There's little doubt that the next couple of years will be "interesting" for UnitedHealth (NYSE:UNH). This giant health insurance, benefits, and health technology company has built its way to the top of the heap through strong management, ongoing M&A, and substantial reinvestment in the business, but the arrival of the Patient Protection and Affordable Care Act (commonly referred to as "Obamacare") is going to significantly change the way health insurance markets operate for UnitedHealth and large peers like WellPoint (NYSE:ANTM), Aetna (NYSE:AET), and Cigna (NYSE:CI). While most of the panic has worn off, investors may yet have a worthwhile long-term opportunity in this health care giant.
Watch and wait
Like Cigna and Aetna, UnitedHealth has been relatively cautious and conservative in participating in state exchanges at this point. While Cigna doesn't have a long history of selling individual insurance in very many states, these companies have only decided to participate to the tune of single digits.
The motivation behind this caution is relatively straightforward -- insurance companies are worried that only those most likely to use health care will be signing up right away, with healthier people staying away and choosing to pay fines instead. That makes it tricky to price these policies appropriately; while UnitedHealth has reams and reams of data on health care costs, trends, and consumption patterns, this is a new and different risk pool. So, they're doing what most insurers do when faced with a new business -- they're wading in slowly.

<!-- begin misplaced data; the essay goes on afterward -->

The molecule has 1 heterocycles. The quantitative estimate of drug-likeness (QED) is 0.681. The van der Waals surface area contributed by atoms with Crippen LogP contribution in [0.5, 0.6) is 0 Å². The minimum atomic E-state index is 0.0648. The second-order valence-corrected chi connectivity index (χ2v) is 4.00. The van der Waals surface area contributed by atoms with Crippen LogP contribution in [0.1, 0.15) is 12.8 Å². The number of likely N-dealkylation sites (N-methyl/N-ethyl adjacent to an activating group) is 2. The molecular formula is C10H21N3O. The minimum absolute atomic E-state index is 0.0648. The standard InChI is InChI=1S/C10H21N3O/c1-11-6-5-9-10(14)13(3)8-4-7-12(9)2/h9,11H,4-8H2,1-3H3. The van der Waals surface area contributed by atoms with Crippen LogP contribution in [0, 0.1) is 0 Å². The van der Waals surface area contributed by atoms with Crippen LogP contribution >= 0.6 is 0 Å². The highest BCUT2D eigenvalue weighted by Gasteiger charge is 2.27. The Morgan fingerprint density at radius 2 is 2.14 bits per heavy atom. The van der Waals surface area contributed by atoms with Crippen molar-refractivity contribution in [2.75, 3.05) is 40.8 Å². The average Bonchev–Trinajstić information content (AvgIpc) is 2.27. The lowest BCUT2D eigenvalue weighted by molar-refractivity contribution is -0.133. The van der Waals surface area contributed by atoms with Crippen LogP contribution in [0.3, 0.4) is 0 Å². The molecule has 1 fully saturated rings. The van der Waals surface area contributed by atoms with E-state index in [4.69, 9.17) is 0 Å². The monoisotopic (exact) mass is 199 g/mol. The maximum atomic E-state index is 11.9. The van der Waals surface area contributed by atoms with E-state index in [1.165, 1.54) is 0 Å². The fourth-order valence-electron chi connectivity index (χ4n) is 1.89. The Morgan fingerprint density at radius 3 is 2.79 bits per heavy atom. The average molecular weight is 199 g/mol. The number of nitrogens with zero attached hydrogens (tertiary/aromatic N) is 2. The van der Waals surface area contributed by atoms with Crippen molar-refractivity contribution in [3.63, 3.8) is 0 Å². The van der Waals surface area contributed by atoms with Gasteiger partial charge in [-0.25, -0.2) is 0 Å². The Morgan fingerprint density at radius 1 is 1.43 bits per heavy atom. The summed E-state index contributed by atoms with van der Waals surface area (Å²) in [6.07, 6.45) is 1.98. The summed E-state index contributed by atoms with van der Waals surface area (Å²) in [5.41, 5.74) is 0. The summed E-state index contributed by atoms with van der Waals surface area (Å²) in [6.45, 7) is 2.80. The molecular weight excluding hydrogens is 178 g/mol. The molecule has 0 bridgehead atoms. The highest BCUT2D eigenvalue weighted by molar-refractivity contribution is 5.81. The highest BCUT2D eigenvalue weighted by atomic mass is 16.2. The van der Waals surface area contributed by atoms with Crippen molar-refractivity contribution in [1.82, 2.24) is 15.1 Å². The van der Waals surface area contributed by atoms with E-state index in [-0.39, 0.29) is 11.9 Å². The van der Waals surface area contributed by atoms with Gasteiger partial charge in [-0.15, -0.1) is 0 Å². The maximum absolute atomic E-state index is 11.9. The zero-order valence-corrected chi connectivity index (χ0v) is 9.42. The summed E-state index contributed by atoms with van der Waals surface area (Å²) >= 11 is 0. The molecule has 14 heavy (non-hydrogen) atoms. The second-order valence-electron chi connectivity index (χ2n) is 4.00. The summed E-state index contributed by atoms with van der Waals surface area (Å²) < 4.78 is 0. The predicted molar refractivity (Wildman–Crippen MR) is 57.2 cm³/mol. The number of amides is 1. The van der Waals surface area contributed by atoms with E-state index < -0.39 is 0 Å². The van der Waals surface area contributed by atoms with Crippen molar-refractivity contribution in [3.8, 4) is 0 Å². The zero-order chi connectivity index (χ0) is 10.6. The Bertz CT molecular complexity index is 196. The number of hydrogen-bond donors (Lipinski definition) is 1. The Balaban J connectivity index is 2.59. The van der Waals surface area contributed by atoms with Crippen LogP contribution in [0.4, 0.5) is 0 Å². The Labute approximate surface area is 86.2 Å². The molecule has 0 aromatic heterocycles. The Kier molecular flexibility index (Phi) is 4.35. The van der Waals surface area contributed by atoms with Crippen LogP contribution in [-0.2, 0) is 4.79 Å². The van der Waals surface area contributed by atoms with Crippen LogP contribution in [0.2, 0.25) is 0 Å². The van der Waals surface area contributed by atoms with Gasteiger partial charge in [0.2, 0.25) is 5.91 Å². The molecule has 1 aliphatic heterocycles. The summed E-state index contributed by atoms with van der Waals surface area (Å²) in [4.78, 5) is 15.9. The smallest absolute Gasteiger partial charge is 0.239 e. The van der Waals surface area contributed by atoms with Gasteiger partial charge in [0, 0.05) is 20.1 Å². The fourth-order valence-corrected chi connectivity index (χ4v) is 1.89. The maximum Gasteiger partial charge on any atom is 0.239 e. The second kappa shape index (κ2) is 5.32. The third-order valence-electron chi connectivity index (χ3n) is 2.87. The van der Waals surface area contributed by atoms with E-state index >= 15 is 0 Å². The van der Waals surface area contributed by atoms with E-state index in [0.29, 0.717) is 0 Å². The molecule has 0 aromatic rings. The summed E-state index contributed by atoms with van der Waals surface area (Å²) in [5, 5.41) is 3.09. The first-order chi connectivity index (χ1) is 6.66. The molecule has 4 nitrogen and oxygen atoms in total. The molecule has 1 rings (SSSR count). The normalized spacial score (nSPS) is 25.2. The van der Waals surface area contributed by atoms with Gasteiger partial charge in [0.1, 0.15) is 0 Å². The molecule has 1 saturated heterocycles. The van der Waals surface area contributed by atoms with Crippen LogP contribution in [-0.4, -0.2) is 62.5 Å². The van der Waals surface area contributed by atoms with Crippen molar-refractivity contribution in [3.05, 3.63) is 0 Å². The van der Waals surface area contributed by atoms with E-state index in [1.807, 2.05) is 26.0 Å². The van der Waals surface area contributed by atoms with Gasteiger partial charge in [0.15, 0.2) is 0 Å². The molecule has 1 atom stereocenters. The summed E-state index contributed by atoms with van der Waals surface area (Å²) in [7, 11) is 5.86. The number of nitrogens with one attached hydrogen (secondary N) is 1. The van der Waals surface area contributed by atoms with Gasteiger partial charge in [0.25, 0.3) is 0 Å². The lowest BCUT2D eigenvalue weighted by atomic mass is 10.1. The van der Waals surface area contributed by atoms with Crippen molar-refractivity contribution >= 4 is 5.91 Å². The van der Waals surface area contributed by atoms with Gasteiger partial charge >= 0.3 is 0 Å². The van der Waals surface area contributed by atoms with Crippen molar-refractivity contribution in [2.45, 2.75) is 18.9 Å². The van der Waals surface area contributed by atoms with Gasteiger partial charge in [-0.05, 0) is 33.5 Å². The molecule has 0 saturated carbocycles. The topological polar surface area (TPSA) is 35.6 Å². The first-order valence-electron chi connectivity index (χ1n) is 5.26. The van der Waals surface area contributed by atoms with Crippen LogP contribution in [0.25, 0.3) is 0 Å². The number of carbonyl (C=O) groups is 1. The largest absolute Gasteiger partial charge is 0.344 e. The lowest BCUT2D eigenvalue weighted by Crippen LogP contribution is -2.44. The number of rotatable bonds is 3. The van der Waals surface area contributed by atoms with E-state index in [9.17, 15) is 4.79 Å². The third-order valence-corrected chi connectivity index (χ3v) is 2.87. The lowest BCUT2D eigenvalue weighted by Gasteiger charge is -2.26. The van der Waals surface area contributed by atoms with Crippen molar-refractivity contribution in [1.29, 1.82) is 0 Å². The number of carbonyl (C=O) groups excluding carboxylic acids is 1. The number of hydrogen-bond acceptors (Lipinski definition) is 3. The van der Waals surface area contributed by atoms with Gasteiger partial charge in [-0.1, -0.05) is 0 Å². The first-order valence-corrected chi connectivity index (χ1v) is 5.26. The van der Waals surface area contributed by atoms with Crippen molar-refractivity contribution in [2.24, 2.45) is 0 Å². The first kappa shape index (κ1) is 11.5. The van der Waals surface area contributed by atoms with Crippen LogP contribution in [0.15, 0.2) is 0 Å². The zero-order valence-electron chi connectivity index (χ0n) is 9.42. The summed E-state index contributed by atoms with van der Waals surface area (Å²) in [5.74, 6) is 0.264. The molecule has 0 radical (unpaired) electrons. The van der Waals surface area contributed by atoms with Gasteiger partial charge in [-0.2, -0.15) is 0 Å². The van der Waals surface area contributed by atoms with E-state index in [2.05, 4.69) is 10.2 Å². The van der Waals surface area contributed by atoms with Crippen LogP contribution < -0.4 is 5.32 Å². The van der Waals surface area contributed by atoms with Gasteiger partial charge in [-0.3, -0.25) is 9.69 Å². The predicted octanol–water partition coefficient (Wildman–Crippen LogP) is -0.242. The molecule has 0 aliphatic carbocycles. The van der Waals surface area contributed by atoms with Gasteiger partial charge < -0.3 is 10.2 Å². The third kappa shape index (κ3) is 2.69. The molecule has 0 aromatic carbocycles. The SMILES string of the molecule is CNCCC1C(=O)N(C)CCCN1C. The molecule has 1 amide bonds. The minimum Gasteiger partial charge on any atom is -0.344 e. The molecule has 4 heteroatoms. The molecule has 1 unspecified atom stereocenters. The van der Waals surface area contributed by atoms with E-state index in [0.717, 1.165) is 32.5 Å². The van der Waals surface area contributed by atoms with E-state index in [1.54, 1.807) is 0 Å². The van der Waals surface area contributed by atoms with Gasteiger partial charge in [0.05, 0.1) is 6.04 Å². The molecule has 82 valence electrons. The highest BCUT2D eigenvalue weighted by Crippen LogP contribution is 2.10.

There's really not much for UnitedHealth to lose here by waiting. Rivals like WellPoint are participating more aggressively, mostly to maintain their Blue Cross Blue Shield businesses in 14 states, but I do not believe there will be all that much loyalty in these exchange-based products . If and when UnitedHealth steps in later, I believe customers will evaluate them on the price and features of their plans, not on whether they were there from day one.
A fringe benefit to Medicaid?
The ACA enrollment process may also end up benefiting UnitedHealth in a couple of ways that were not part of the original plan. The one-year extension on plans that would otherwise be canceled shouldn't do UnitedHealth any harm, as the plans were profitable for them.
Medicaid may also end up being an unexpected benefit to UnitedHealth in this process. A surprisingly large number of people using the Health Exchange website have discovered that they are eligible for Medicaid coverage. As the second-largest administrator of Medicaid plans, that means more potential covered lives (and more revenue and profits) for UnitedHealth, as well as market share leader WellPoint. Medicaid is not as much of a driver for Cigna and Aetna, though Aetna did increase its Medicaid exposure with the Coventry deal in 2012.
Optum and Amil offer interesting growth possibilities